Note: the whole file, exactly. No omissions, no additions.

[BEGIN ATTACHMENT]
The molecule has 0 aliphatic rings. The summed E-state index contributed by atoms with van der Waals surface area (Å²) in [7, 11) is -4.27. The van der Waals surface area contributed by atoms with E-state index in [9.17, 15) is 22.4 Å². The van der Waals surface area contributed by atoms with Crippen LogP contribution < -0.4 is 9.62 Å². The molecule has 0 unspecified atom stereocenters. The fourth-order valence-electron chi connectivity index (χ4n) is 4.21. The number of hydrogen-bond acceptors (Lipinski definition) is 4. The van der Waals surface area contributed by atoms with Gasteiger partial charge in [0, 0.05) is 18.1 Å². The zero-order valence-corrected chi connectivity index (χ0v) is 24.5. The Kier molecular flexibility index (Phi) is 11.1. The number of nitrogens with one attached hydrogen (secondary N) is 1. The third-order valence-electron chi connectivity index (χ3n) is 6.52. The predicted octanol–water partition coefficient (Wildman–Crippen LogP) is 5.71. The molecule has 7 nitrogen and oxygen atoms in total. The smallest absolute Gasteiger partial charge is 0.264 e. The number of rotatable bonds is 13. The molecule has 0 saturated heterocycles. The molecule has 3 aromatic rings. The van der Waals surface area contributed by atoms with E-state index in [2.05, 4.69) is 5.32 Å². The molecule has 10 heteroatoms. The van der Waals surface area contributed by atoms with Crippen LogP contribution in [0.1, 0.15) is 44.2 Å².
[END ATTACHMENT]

The molecule has 0 aliphatic rings. The summed E-state index contributed by atoms with van der Waals surface area (Å²) in [7, 11) is -4.27. The van der Waals surface area contributed by atoms with E-state index in [9.17, 15) is 22.4 Å². The van der Waals surface area contributed by atoms with Crippen LogP contribution < -0.4 is 9.62 Å². The molecule has 0 unspecified atom stereocenters. The fourth-order valence-electron chi connectivity index (χ4n) is 4.21. The number of hydrogen-bond acceptors (Lipinski definition) is 4. The van der Waals surface area contributed by atoms with Gasteiger partial charge in [0, 0.05) is 18.1 Å². The zero-order valence-corrected chi connectivity index (χ0v) is 24.5. The Kier molecular flexibility index (Phi) is 11.1. The number of nitrogens with one attached hydrogen (secondary N) is 1. The third-order valence-electron chi connectivity index (χ3n) is 6.52. The predicted octanol–water partition coefficient (Wildman–Crippen LogP) is 5.71. The molecule has 7 nitrogen and oxygen atoms in total. The smallest absolute Gasteiger partial charge is 0.264 e. The number of rotatable bonds is 13. The molecule has 0 saturated heterocycles. The molecule has 3 aromatic rings. The van der Waals surface area contributed by atoms with E-state index in [2.05, 4.69) is 5.32 Å². The molecule has 10 heteroatoms. The van der Waals surface area contributed by atoms with Crippen LogP contribution in [0.1, 0.15) is 44.2 Å².